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There's more good news on inflation. Americans may have a hard time believing it.

By Hannah Erin Lang

Purchasing power for the average household actually increased from 2019 to 2023, a government report found. But higher earners are still coming out on top.

There's some good news on the inflation front - but it's likely to offer little comfort to Americans still smarting from years of high prices.

A new report from the Congressional Budget Office released this week shows that inflation may have had less of an impact on households' bottom lines than months of sticker shock on everything from Big Macs to daycare might suggest.

The agency's analysis took a look at a typical household's 2019 "consumption bundle": the goods and services representing a year's worth of purchases pre-pandemic.

Then, researchers analyzed how much households would pay for that same consumption bundle in 2023 prices, and how much their income rose or fell over the same period.

On average, purchasing power for households increased over that period, the agency found.

"By CBO's estimate, aggregate income grew more than prices did between 2019 and 2023," the report states.

The trend did vary by income group, and the highest-earning households saw their purchasing power rise the most.

The portion of household income required to purchase the same bundle of goods and services decreased by 2% for the lowest-earning quintile of households, and by 6.3% for those in the top group.

That echoes recent concerns of a so-called "K-shaped economy" where affluent consumers are faring well, as lower earners are left behind.

The inflation rate has fallen substantially from historic heights in 2022 but has remained stubbornly above the Federal Reserve's target of a 2% year-to-year increase in prices. On Wednesday, the Labor Department reported a lower-than-expected rate of 3.4%, easing fears that price increases might be revving up once more.

Households' purchasing power is impacted both by rising costs and changes in income, the CBO report noted - and the influence of each factor varied by income level.

For example, prices of the typical 2019 consumption bundle increased more for lower-income households than it did for wealthier consumers.

That's likely because fixed expenses - particularly food and energy, where prices have surged over the last several years - make up a bigger portion of those households' budget.

"Conversely, incomes available to pay for that consumption bundle increased by more for higher-income households than they did for lower-income households over the same period," the agency said.

Still, low-income consumers have also seen their earnings rise over the past several years. Pay gains for the country's lowest-paid workers outpaced those of any other group from 2019 to 2023, a recent report from the Economic Policy Institute found.

Read more: The lowest-paid U.S. workers are seeing their wages surge faster than any other group of earners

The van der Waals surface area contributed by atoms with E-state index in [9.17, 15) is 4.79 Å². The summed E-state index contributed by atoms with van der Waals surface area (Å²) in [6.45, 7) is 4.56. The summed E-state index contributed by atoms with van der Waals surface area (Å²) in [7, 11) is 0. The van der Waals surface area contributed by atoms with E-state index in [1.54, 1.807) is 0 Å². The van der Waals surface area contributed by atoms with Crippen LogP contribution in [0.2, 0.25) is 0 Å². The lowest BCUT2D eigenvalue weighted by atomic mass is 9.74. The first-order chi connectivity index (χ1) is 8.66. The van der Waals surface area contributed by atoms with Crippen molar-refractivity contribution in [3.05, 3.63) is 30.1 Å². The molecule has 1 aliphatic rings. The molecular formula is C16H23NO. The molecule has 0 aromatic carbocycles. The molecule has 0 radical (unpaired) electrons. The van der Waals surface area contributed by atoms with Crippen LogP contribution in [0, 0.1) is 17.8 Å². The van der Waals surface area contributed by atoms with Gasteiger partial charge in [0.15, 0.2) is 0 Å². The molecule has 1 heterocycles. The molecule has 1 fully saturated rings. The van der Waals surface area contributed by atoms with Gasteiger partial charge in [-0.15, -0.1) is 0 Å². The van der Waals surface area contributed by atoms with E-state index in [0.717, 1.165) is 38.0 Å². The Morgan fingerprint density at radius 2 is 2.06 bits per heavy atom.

Because the CBO analysis looked only at the typical bundle of goods and services purchased in 2019, the analysis doesn't take into account how household spending habits may have changed as a result of the pandemic.

But many Americans have admitted to spending more in some areas, and cutting back in others, post-COVID. Some consumers splurged on travel, concert tickets and other experiences that disappeared entirely during lockdowns. Others have dialed back on dining out, pressuring bottom lines at companies like McDonald's and Red Lobster.

Read more: Financial experts told consumers to stop 'wasting' money eating out. They're finally listening - and companies are rattled.

Still fed up with inflation

The CBO's finding isn't likely to offer much reassurance to the average American, who is often focused much more on absolute price levels than how much their pay may have increased relative to prices, economists say.

"People don't have the time to write this all down in paper and pen," said Michael Walden, an economist and professor emeritus at North Carolina State University. "They just get a sense."

That's translated to a lingering economic pessimism among consumers. A preliminary reading of the University of Michigan's consumer sentiment gauge fell to a six-month low on Friday, primarily due to negative inflation expectations.

Frustration with high prices is posing a political headwind for President Joe Biden ahead of the general election in November. Americans' trust in Biden's economic stewardship has fallen to some of the lowest levels measured for any president since 2001, according to a Gallup poll.

We want to hear from readers about how increasing costs and a changing economy are affecting your life. If you'd like to share your experience, write to A reporter from our team may be in touch.

-Hannah Erin Lang

This content was created by MarketWatch, which is operated by Dow Jones & Co. MarketWatch is published independently from Dow Jones Newswires and The Wall Street Journal.


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05-17-24 0600ET

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